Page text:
## R.I.P. Hugh Masekela (1939-2018)

Posted in Jazz with tags , , on January 23, 2018 by telescoper

I woke up this morning to the very sad news that South African jazz trumpeter Hugh Masekela had lost the long and courageous battle he had been fighting against cancer and has passed away at the age of 78. Hugh Masakela did a huge amount to establish a uniquely South African jazz tradition and much of his music was a response to the struggle against apartheid. Although some “serious” jazz fans have criticised him for `selling out’ in his forays into pop – for which he simplified his playing style considerably – this approach definitely succeeded in bringing many new people to his music. His was exactly the same approach as Louis Armstrong, actually, and I for one don’t begrudge either his commercial success.

I was fortunate to hear Hugh Masekela live many years ago at Ronnie Scott’s Club. He had a wonderful stage presence, and played a typically eclectic mix of music and it was a wonderful night that I’ll remember for the rest of my life.

Here’s a clip of him playing and singing that gives an idea of what the man and his music were like and just how much he will be missed.

R.I.P. Hugh Masekela (1939-2018).

## Light, I know, treads the ten million stars

Posted in Poetry, The Universe and Stuff with tags , on January 22, 2018 by telescoper

Light, I know, treads the ten million stars,
And blooms in the Hesperides. Light stirs
Out of the heavenly sea onto the moon’s shores.
Such light shall not illuminate my fears
And catch a turnip ghost in every cranny.
I have been frightened of the dark for years.
When the sun falls and the moon stares,
My heart hurls from my side and tears
Drip from my open eyes as honey
Drips from the humming darkness of the hive.
I am a timid child when light is dead.
Unless I learn the night I shall go mad.
It is night’s terrors I must learn to love,
Or pray for day to some attentive god
Who on his cloud hears all my wishes,
Hears and refuses.
Light walks the sky, leaving no print,
And there is always day, the shining of some sun,
In those high globes I cannot count,
And some shine for a second and are gone,
Leaving no print.
But lunar night will not glow in my blackness,
Make bright its corners where a skeleton
Sits back and smiles, A tiny corpse
Turns to the roof a hideous grimace,
Or mice play with an ivory tooth.
Stars’ light and sun’s light will not shine
As clearly as the light of my own brain,
Will only dim life, and light death.
I must learn night’s light or go mad.

by Dylan Thomas (1914-1953)

## Newsflash: New Chair at STFC

Posted in Science Politics, The Universe and Stuff with tags , , , on January 22, 2018 by telescoper

As a quick piece of community service I thought I’d pass on the news of the appointment of a new Executive Chair for the Science and Technology Facilities Council (STFC), namely Professor Mark Thomson of the University of Cambridge. Developments at STFC will cease to be relevant to me after this summer as I’m moving to Ireland but this is potentially very important news for many readers of this blog.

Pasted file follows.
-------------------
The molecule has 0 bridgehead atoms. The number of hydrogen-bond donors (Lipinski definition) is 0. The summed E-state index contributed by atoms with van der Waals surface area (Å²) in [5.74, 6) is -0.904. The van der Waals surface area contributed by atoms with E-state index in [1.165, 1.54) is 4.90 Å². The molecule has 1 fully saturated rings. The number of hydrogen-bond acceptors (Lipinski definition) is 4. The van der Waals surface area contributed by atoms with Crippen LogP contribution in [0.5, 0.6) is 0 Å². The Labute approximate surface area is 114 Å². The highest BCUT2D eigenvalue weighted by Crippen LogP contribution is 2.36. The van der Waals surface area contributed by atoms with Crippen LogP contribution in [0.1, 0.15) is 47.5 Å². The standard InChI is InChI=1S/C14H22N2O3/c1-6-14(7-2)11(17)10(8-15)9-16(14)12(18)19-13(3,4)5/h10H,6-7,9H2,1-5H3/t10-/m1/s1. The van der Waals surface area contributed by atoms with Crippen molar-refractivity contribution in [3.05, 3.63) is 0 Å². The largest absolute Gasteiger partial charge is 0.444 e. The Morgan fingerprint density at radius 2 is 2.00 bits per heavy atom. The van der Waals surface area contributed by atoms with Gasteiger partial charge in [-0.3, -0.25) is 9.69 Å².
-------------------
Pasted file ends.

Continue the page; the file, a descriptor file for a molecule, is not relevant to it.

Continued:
Professor Thomson is an Experimental Particle Physicist whose home page at Cambridge describes his research in thuswise manner:

My main research interests are neutrino physics, the physics of the electroweak interactions, and the design of detectors at a future colliders. I am co-spokesperson of the DUNE collaboration, which consists of over 1000 scientiests and engineers from over 170 institutions in 31 nations across the globe. The Cambridge neutrino group splits its acivities between MicroBooNE and DUNE and is using advanced particle flow calorimetry techniques to interpret the images from large liquid argon TPC neutrino detector.

I’ve added a link to the DUNE collaboration for those of you who don’t know about it – it’s a very large neutrino physics experiment to be based in the USA.

On the announcement, Prof. Thomson stated:

I am passionate about STFC science, which spans the smallest scales of particle physics to the vast scales of astrophysics and cosmology, and it is a great honour be appointed to lead STFC as its new Executive Chair. The formation of UKRI presents exciting opportunities for STFC to further develop the UK’s world-leading science programme and to maximise the impact of the world-class facilities supported by STFC.

This appointment needs to be officially confirmed after a pre-appointment hearing by the House of Commons Science and Technology Committee but, barring a surprise offer of the position to Toby Young, he’s likely to take over the reins at STFC in April this year. He’ll have his work cut out trying to make the case for continued investment in fundamental science in the United Kingdom, in the face of numerous challenges, so I’d like to take this opportunity to wish him the very best of luck in his new role!

## Hirsute cosmologist Peter Coles joins Beard of Winter poll after ‘write-in’ votes

Posted in Beards, Biographical on January 22, 2018 by telescoper

I see that, despite popular demand, Keith Flett, on behalf of the Beard Liberation Front, has at the last minute decided to give me another chance to fail to win a beard award. I’m currently in second place in the poll as it enters its final week…

Beard Liberation Front

PRESS RELEASE 20th January

Contact Keith Flett      07803 167266

Hirsute cosmologist Peter Coles joins Beard of Winter poll after ‘write-in’ votes

The Beard Liberation Front, the informal network of beard wearers, has said that leading hirsute cosmologist Peter Coles has joined the Beard of Winter poll after write-in votes for him broke the threshold of 1% of the total poll

Mr Coles, based at Cardiff University and also at Maynooth in Ireland was a contender for Beard of the Year in 2014.

The Beard of Winter is the first of four seasonal awards that lead to the Beard of the Year Award in December 2018.

It focuses both on fuller organic beards, suitable for winter weather but also on beards that have made an early New Year impact in the public eye.

BLF Organiser Keith Flett said, Peter Coles has one of the most distinguished of scientific…

View original post 70 more words

## Come Sunday

Posted in Jazz with tags , , on January 21, 2018 by telescoper